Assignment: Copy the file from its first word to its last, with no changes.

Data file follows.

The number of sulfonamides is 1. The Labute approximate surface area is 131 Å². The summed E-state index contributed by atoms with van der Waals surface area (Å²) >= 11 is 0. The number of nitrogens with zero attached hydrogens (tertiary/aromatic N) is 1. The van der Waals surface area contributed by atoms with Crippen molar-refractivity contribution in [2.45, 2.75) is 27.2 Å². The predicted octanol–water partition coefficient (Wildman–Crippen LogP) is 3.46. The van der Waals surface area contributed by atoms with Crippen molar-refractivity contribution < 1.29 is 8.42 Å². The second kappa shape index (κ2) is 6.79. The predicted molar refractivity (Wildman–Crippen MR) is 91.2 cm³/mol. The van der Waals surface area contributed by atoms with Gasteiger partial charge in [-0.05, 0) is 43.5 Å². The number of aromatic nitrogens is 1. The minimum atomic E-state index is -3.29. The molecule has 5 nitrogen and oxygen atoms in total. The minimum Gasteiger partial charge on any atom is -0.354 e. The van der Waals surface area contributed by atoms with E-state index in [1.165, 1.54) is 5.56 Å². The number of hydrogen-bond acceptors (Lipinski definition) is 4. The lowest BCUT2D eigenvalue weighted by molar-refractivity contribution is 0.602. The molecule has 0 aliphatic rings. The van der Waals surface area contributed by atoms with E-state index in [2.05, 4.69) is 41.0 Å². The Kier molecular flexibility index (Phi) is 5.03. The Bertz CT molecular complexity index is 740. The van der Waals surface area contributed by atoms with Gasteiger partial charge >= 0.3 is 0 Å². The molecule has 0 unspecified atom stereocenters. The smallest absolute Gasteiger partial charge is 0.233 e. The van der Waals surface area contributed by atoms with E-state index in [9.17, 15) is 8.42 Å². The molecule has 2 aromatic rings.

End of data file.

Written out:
The number of sulfonamides is 1. The Labute approximate surface area is 131 Å². The summed E-state index contributed by atoms with van der Waals surface area (Å²) >= 11 is 0. The number of nitrogens with zero attached hydrogens (tertiary/aromatic N) is 1. The van der Waals surface area contributed by atoms with Crippen molar-refractivity contribution in [2.45, 2.75) is 27.2 Å². The predicted octanol–water partition coefficient (Wildman–Crippen LogP) is 3.46. The van der Waals surface area contributed by atoms with Crippen molar-refractivity contribution < 1.29 is 8.42 Å². The second kappa shape index (κ2) is 6.79. The predicted molar refractivity (Wildman–Crippen MR) is 91.2 cm³/mol. The van der Waals surface area contributed by atoms with Gasteiger partial charge in [-0.05, 0) is 43.5 Å². The number of aromatic nitrogens is 1. The minimum atomic E-state index is -3.29. The molecule has 5 nitrogen and oxygen atoms in total. The minimum Gasteiger partial charge on any atom is -0.354 e. The van der Waals surface area contributed by atoms with E-state index in [1.165, 1.54) is 5.56 Å². The number of hydrogen-bond acceptors (Lipinski definition) is 4. The lowest BCUT2D eigenvalue weighted by molar-refractivity contribution is 0.602. The molecule has 0 aliphatic rings. The van der Waals surface area contributed by atoms with E-state index in [2.05, 4.69) is 41.0 Å². The Kier molecular flexibility index (Phi) is 5.03. The Bertz CT molecular complexity index is 740. The van der Waals surface area contributed by atoms with Gasteiger partial charge >= 0.3 is 0 Å². The molecule has 0 unspecified atom stereocenters. The smallest absolute Gasteiger partial charge is 0.233 e. The van der Waals surface area contributed by atoms with E-state index in [9.17, 15) is 8.42 Å². The molecule has 2 aromatic rings.